She showed up in London, an apprenticeship with the Royal Ballet secured after her win in the Prix de Lausanne. Bolshoi Ballet had said “no thanks” upon her graduation at their ultra-elite training school. Here in the West, she decided, she would build her career. Shockingly, though, her Royal Ballet contract wasn’t renewed the next year. The English National Ballet picked her up, but went on to keep her in the corps de ballet through her four years there, her talent and skill as a soloist remaining largely hidden.
I read this about Maria Kochetkova, 29, principal dancer with the San Francisco Ballet, and my mind whirled. This extraordinary dancer, in the corps? A contract with a company not renewed? Were they at the Royal Ballet crazy? Good thing San Francisco Ballet wasn’t. When Kochetkova saw them perform in London, something must have whispered this is where you’d thrive, not here in London. She decided to send artistic director Helgi Tomasson a DVD of her work. Tomasson, he with the oh-so-keen eye in spotting extraordinary, world-class talent, invited her out to the West Coast to take class with the company, after which he offered her a contract. Not as a corps dancer, or even a soloist. As a principal.
Oh, how delicious to imagine how Masha took this news. Surely a dream come true after having been relegated to the corps, forced to fit into an ensemble look and “not stand out.” At just over five feet, to boot, she had likely been told, time and time again, that she was too short for a ballet dancer. Her neck, as well, was too short. She simply didn’t look like a prima ballerina. Here was someone, finally, giving her the chance she deserved.
In 2007 she moved to San Francisco, stepped onto that stage at the War Memorial Opera House, and dazzled the hell out of audiences. Within a season, her name was on every SFB patron’s lips. A mere seven years later, it’s the whole dance world that can’t stop talking about her. And with reason. She’s extraordinary.
Here is a profile produced by the Anaheim Ballet in 2011, which is one of the most inspiring and interesting ones I’ve ever seen. Watch it and weep. With happiness, with powerfully good feelings. https://www.youtube.com/watch?v=mmRpNwb0NZ0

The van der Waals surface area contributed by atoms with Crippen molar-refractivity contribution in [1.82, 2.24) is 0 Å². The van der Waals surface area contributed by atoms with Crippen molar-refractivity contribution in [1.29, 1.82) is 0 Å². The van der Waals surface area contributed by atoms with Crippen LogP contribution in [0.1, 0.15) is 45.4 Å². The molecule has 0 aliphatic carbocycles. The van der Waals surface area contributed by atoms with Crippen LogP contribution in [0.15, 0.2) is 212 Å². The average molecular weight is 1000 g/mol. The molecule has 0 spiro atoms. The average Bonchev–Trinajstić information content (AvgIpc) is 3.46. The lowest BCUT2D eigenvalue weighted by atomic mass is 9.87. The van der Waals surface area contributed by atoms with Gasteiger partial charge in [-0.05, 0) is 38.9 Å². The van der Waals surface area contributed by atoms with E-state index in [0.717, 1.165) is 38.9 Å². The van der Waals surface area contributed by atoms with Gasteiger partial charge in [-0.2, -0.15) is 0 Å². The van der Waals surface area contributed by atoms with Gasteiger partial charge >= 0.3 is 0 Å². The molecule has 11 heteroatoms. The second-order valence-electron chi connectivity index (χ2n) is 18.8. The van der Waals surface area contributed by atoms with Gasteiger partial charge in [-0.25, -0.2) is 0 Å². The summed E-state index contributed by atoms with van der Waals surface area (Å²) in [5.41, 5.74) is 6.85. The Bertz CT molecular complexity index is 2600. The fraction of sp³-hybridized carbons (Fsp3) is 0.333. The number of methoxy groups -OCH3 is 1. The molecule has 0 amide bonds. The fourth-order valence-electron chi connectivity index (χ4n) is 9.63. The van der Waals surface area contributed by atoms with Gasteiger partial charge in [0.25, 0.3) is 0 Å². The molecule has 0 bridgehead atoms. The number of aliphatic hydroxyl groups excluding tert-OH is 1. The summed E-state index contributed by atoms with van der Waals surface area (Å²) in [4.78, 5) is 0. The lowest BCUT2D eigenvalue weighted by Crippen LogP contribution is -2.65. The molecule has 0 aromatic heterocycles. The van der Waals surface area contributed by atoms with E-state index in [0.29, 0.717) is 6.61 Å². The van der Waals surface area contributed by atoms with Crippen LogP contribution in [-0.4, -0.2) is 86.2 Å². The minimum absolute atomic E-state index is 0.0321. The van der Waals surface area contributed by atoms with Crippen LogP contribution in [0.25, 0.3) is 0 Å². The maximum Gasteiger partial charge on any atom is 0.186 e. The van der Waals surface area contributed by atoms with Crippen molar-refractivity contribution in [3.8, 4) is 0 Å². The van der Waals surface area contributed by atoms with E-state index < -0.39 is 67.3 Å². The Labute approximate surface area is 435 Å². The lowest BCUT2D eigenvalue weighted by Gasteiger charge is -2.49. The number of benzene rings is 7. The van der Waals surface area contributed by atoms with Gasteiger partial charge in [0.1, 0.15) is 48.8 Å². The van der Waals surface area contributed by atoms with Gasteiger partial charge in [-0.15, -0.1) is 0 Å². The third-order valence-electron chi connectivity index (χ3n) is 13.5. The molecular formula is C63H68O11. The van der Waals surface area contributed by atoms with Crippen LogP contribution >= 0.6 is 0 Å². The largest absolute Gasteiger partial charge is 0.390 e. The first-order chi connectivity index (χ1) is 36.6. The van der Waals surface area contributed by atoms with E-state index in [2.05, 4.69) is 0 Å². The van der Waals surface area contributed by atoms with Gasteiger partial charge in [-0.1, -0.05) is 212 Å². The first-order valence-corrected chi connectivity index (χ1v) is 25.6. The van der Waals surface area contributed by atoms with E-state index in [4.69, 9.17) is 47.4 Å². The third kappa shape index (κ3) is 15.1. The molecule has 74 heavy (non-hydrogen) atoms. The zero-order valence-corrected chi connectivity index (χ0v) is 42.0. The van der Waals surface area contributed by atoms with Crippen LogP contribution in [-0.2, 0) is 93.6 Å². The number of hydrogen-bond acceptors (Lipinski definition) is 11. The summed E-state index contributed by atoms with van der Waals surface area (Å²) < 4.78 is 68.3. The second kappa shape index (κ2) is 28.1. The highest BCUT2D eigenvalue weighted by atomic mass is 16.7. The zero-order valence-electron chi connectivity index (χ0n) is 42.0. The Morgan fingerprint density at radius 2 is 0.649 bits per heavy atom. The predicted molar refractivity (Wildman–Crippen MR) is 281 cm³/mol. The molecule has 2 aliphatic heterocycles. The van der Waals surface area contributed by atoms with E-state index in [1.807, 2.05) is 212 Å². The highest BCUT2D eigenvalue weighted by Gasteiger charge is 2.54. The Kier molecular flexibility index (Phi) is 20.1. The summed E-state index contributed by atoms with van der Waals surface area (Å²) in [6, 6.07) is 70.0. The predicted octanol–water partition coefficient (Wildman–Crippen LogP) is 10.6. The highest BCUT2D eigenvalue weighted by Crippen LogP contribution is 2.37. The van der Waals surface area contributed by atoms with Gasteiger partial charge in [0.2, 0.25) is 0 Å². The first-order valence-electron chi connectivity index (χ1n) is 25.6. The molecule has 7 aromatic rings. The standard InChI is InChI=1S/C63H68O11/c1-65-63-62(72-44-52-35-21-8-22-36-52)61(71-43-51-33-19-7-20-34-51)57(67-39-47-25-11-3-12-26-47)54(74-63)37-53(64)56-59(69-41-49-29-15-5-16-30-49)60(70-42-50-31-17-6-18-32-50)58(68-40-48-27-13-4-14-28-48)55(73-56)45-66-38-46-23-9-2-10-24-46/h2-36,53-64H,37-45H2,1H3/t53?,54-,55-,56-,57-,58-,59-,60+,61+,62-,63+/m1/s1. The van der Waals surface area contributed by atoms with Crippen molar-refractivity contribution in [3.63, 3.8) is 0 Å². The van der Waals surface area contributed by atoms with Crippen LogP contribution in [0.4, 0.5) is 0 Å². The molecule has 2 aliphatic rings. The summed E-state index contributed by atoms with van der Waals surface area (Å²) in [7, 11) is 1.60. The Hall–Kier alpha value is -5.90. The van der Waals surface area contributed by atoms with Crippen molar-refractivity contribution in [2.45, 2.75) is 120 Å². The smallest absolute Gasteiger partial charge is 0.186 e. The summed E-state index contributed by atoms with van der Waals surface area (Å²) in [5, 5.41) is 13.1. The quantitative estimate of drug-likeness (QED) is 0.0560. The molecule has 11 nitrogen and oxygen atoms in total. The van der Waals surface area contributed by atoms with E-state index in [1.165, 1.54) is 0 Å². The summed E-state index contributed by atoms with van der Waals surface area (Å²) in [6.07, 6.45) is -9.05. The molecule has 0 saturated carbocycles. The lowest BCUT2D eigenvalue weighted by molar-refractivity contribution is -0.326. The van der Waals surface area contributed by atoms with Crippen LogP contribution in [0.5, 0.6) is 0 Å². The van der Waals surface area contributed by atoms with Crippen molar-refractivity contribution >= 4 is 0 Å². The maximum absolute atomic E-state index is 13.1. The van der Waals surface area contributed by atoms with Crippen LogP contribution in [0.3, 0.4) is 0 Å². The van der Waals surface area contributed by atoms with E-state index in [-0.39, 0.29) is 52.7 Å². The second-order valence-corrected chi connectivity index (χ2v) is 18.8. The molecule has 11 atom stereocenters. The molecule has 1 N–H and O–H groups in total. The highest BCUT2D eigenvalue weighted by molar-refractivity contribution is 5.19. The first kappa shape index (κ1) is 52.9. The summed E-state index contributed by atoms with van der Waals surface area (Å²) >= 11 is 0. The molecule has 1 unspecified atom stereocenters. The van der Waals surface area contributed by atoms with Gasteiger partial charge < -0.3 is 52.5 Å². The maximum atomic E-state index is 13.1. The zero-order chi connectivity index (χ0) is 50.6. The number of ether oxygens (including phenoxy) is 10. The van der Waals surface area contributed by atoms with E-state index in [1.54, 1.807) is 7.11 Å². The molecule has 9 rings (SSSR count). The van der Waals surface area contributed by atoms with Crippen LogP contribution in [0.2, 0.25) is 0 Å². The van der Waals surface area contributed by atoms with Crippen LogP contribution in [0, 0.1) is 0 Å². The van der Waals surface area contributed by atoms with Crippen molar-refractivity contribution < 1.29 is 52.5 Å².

http:// An interesting fact: Kochetkova, born in Moscow, initially had more interest in ice skating and gymnastics, but her mother nudged her in the direction of ballet. Winning a place at the Bolshoi Ballet Academy (also called the Moscow Ballet School or the Bolshoi Ballet School), she trained for eight years before making a foray into the international ballet scene. She used the competition circuit as a way of getting seen, helping to promote herself. For the Prix de Lausanne, she went alone, without a coach, much less a support team. If you’ve watched First Position (and please. Tell me you have. And if you haven’t, well, um, GO DO IT), you know that these dance competitions are very, very support-driven. Coaches, ballet studio owners and/or teachers. Parents devoting their lives to supporting their child’s passion. It takes a village for a young ballet dancer to successfully compete in one of these things. That Kochetkova did it on her own points to the kind of person she is. Extraordinarily driven. Extraordinarily talented. Oh, and by the way. She won.
Kochetkova has the most astonishing feet and extensions. You watch her effortlessly développé à la seconde, legs at a 180-degree split, and it steals your breath. She can switch from liquid classical elegance to razor-sharp contemporary angularity from one piece to the next, or even within the same piece. There is no role I have seen her perform that she hasn’t mastered. Offstage, she’s surprisingly unassuming, more sweetly cute than conventionally pretty. She’s oh-so diminutive, with brown hair, brown eyes, neutral features. But here’s what neutral gives you: the perfect backdrop for any persona you want to take on. She can be the most beautiful woman in the room if that’s the look she’s going for. She can look like someone’s bookish little sister. She can become Giselle, Odette, Odile, Nikiya, Aurora, Juliet, Cinderella. She’s also a total hipster, sporting a eclectic wardrobe, with giant goggle glasses that dominate her fine boned face. A fashion trendsetter, not a follower. Case in point below.
Lucky for all of us, she loves sharing her world via social media. You can follow her on Twitter where her handle is @balletrusse, or check out her generous photo sharing via Instagram (http://web.stagram.com/n/balletrusse/).
You can find her on the cover of this month’s Dance Magazine, along with a feature article inside entitled “Being Masha.” Great read. Here’s the link: http://www.dancemagazine.com/issues/March-2014/Being-masha
PS: If you still haven’t gotten enough of her, here’s a great article by San Francisco dance critic Allan Ulrich, from the December 2008 issue of Dance Magazine, which I found particularly interesting because at that time, she’d only been with the San Francisco Ballet for a little over a year. http://www.dancemagazine.com/issues/December-2008/Small-Wonder
And here’s a link to San Francisco Ballet’s own “Artist’s Spotlight” featuring her (in truth, I liked the personal, candid nature of the Anaheim Ballet’s clip more). https://www.youtube.com/watch?v=drcEqlAA4F4
© 2013 Terez Rose